Reviewed by Molly Martin
The Copper braid of Shannon O’Shea
by Laura Esckelson
Illustrator Pam Newton
Hardcover: 32 pages, ISBN-13: 978-0525461388
The Queen of sprites leads the group, there are old and young, some with picnic baskets, some with babies on their backs, male and female, children sprites towed in a cart and some flying overhead. The copper braid of Shannon O’Shea was unbraided one fall on account of the hay. Directed by Bernice, their queen, the sprites who should have known to leave the braid bound began undoing ribbons and bows holding Shannon’s braid. As they worked more and more things began to appear, beginning with the hat the sprites found thimbles and buttons, crab apples, a jar of orange marmalade and raccoons and even some crows nibbling on corn growing in the coppery braid. Shannon began to sneeze due to the dust and the pollen, but nobody could hear, the sneezes were drowned out by the honking of geese. And so it went with seagulls, and silky cocoons, butterflies, moths and a flock of lost loons, carolers still singing were surprised to learn the holiday was now 9 months passed. Steeples and pillars and spires, purple potatoes, wild green tomatoes, and some marvelous beasts, a griffin, a sphinx with a hummingbird perched on his head, emeralds and gold nuggets, limos and taxis and much more.
I have always enjoyed St Paddy’s Day, the wearing of the green and all. And while we talk of leprechauns and little folk and Ireland; nothing is quite so Irish for Osage County First Grade as when I bring out the book featuring Shannon O’Shea and all that wonderful coppery hair. I find Osage County First Grade enthralled with the tale of Shannon O’Shea, her hair, the sprites and all the strange and wonderful and fun things going on in that braid. What a lovely imaginative read! Sprites all have coppery hair, are dressed mainly in turquoise with a little orange and green added here and there, are cheery in appearance and do not appear frightening at all.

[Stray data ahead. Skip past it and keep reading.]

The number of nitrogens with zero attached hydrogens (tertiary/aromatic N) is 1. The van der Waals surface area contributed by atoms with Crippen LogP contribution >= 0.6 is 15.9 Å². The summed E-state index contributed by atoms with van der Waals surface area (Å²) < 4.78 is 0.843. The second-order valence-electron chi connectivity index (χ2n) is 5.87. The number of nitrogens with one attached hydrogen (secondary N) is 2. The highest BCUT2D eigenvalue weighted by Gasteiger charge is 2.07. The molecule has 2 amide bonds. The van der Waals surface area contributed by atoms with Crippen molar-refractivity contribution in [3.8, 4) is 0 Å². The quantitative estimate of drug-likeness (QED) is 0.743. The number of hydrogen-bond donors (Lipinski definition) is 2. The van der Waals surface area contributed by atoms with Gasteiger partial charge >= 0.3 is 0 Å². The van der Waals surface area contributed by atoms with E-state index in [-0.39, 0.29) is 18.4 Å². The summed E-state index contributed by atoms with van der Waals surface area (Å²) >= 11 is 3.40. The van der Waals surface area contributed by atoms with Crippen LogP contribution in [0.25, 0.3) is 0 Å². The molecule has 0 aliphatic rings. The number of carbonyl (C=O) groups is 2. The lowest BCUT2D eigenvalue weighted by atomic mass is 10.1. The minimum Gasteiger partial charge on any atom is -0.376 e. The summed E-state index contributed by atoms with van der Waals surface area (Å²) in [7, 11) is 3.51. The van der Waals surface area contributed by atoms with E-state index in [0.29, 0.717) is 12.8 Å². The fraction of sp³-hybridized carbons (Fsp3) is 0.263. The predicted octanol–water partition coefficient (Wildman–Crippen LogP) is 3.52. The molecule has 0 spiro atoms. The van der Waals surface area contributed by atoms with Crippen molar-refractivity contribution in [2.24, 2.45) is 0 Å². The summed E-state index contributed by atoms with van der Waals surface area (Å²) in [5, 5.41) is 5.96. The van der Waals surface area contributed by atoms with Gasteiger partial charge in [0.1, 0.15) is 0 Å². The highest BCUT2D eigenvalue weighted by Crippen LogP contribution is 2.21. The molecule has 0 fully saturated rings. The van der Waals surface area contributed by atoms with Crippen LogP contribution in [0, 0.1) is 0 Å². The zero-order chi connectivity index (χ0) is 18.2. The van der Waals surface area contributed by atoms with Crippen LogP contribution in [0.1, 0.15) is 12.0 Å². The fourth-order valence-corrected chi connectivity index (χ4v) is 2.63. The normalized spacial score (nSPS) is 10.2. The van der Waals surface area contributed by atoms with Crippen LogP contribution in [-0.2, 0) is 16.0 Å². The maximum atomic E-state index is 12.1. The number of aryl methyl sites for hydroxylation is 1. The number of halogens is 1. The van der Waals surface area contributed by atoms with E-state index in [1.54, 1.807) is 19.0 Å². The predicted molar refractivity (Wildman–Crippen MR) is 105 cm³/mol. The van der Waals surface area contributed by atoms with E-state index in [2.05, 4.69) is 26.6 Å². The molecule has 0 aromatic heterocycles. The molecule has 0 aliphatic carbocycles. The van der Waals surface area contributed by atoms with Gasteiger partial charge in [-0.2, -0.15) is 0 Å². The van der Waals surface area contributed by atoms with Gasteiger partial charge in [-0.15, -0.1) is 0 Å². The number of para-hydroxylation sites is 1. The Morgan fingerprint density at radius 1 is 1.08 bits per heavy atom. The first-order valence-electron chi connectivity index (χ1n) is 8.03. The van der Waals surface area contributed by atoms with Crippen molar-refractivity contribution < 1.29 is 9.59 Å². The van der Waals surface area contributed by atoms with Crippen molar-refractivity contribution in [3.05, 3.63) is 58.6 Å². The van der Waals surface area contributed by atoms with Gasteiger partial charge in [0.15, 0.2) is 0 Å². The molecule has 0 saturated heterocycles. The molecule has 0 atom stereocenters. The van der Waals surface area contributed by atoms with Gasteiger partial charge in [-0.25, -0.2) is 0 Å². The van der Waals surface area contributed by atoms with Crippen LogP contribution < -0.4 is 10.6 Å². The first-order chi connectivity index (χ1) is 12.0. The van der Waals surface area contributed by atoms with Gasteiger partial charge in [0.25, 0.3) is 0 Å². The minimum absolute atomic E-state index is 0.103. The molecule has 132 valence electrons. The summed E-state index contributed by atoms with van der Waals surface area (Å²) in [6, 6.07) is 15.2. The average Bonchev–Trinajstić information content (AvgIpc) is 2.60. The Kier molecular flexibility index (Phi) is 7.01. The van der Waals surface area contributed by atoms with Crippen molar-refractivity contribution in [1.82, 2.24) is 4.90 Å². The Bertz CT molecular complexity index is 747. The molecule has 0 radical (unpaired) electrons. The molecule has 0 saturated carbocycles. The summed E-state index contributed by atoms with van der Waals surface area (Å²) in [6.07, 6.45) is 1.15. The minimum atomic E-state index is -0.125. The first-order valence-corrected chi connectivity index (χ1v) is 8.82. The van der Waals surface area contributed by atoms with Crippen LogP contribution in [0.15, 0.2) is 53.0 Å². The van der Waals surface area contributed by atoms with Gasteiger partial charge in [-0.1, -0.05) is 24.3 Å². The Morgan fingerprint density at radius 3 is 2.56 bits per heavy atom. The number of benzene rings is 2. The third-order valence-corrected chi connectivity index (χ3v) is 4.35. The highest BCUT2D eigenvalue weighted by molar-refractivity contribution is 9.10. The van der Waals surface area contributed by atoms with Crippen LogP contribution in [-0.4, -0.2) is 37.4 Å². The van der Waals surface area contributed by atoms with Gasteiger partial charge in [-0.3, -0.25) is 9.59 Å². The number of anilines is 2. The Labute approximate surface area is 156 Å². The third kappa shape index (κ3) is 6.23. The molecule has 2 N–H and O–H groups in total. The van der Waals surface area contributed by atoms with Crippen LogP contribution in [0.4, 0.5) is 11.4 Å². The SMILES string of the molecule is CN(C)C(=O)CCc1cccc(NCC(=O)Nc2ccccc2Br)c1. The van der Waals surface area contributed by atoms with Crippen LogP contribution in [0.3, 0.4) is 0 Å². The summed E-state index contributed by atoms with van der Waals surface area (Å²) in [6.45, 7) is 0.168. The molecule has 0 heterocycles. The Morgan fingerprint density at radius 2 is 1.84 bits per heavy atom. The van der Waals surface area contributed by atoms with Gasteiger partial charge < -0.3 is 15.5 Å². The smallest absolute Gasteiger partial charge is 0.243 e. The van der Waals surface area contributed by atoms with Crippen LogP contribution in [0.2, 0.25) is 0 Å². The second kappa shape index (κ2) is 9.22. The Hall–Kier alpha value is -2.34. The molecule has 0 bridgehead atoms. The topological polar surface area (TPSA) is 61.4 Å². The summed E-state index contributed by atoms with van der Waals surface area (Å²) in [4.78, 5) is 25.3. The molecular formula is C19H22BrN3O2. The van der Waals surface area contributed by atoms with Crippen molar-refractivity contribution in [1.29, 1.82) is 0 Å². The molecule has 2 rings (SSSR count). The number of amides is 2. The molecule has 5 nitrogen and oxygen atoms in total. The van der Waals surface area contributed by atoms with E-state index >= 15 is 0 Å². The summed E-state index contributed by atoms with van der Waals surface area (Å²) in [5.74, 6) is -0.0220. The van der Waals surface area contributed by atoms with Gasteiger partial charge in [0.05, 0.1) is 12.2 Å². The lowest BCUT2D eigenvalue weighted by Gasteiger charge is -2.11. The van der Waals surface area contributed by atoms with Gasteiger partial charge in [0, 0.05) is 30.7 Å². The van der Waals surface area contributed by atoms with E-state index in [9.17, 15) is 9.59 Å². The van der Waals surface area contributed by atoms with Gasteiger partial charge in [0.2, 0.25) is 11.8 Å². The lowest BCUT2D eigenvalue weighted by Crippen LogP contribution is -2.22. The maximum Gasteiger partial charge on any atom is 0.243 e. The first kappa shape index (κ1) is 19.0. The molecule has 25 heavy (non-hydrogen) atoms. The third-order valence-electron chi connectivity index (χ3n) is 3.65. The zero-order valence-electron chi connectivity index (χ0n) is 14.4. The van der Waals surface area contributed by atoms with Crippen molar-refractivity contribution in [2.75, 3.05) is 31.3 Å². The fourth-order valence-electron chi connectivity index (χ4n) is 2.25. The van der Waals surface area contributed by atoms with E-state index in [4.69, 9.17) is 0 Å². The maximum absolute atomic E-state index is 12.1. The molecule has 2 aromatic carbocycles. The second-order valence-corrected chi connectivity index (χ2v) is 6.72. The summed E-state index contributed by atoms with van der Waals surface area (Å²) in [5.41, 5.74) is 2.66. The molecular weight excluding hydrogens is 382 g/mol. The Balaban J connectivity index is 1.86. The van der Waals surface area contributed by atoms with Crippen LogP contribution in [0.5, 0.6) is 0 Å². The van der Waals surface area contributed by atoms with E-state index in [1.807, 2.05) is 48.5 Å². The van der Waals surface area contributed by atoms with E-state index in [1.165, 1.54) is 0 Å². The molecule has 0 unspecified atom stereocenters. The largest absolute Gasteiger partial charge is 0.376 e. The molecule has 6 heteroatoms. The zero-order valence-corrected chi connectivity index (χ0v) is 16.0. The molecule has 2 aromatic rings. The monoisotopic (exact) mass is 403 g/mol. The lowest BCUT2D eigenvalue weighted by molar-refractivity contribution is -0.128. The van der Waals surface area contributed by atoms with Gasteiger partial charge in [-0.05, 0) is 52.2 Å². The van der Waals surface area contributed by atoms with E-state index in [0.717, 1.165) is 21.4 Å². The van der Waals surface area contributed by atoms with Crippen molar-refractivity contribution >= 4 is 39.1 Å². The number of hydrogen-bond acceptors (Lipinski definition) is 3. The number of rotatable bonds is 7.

The page showing raccoons also receives much attention, Osage County First Grade loves the stories I can tell about visiting raccoons who come to my house each night hoping to find left overs from the food I put out for feral cats, abandoned dogs, and the raccoons themselves. These in the book are some might cute, roly poly raccoons, and they eat the orange marmalade found by the sprites. The Copper Braid of Shannon O’Shea is a super fun, child friendly, totally implausible tale, filled lots and lots of fun two line rhymes.
As the sprites unravel the braid, Osage County First Grade begins to realize we have not seen Shannon O’Shea, until at last, page after page is unplaited until two red shoes can be seen, and on the next page is Shannon O’Shea. And Shannon joined in with the laughter and song, After she’d asked them ‘What took you so long?’ And the sprites quickly set to rebraiding all seventeen miles of that, clean, beautiful, coppery hair while Queen Bernice and several of the babies sit smiling and munching bagels, Shannon is shown sipping lemonade, and that cute dog sits nearby.
This is a book I get out during the last days of February, and begin reading 1 page a day, day 1 is page one, day 2 read 1 and 2 and so forth. Until on the last day before our spring break I read the book in its entirety, we get to finally see Shannon O’Shea and have enjoyed the tale and rhymes to the fullest. Each day we write the new rhyme words in our journals and practice saying them. By book’s end we have added many rhyming words to our journals and have enjoyed a really fun tale about a little Irish girl. During the period we work with our globe and maps to help us understand where to find Ireland in the world, we discuss leprechauns and societal tales and the fun of childhood. I find The Copper Braid of Shannon O’Shea to be a wonderful teaching aid, a lovely and fun narrative.